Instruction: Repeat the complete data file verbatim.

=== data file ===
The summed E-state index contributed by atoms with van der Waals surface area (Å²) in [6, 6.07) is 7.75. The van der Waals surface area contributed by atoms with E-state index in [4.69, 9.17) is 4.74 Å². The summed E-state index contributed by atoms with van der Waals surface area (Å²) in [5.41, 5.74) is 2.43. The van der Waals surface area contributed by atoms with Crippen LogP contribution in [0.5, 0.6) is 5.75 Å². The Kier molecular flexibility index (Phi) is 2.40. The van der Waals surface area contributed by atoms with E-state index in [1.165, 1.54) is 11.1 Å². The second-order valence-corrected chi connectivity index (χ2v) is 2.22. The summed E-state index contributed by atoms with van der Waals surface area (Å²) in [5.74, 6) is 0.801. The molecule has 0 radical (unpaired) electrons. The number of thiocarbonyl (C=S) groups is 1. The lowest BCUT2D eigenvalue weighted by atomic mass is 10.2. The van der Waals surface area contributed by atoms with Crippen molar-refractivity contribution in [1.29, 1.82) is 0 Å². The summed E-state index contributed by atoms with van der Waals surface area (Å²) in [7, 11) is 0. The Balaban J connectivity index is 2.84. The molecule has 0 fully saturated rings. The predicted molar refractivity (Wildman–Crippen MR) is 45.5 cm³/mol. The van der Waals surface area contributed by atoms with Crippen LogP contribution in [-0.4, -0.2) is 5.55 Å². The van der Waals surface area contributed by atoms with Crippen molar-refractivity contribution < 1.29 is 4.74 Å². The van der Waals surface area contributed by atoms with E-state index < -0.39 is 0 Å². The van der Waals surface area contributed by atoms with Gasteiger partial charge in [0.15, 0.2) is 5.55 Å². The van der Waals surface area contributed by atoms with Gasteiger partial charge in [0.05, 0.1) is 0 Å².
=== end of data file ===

The summed E-state index contributed by atoms with van der Waals surface area (Å²) in [6, 6.07) is 7.75. The van der Waals surface area contributed by atoms with E-state index in [4.69, 9.17) is 4.74 Å². The summed E-state index contributed by atoms with van der Waals surface area (Å²) in [5.41, 5.74) is 2.43. The van der Waals surface area contributed by atoms with Crippen LogP contribution in [0.5, 0.6) is 5.75 Å². The Kier molecular flexibility index (Phi) is 2.40. The van der Waals surface area contributed by atoms with E-state index in [1.165, 1.54) is 11.1 Å². The second-order valence-corrected chi connectivity index (χ2v) is 2.22. The summed E-state index contributed by atoms with van der Waals surface area (Å²) in [5.74, 6) is 0.801. The molecule has 0 radical (unpaired) electrons. The number of thiocarbonyl (C=S) groups is 1. The lowest BCUT2D eigenvalue weighted by atomic mass is 10.2. The van der Waals surface area contributed by atoms with Crippen molar-refractivity contribution in [1.29, 1.82) is 0 Å². The summed E-state index contributed by atoms with van der Waals surface area (Å²) in [7, 11) is 0. The Balaban J connectivity index is 2.84. The molecule has 0 fully saturated rings. The predicted molar refractivity (Wildman–Crippen MR) is 45.5 cm³/mol. The van der Waals surface area contributed by atoms with Crippen LogP contribution in [-0.4, -0.2) is 5.55 Å². The van der Waals surface area contributed by atoms with Crippen molar-refractivity contribution < 1.29 is 4.74 Å². The van der Waals surface area contributed by atoms with E-state index < -0.39 is 0 Å². The van der Waals surface area contributed by atoms with Gasteiger partial charge in [0.15, 0.2) is 5.55 Å². The van der Waals surface area contributed by atoms with Gasteiger partial charge in [0.05, 0.1) is 0 Å².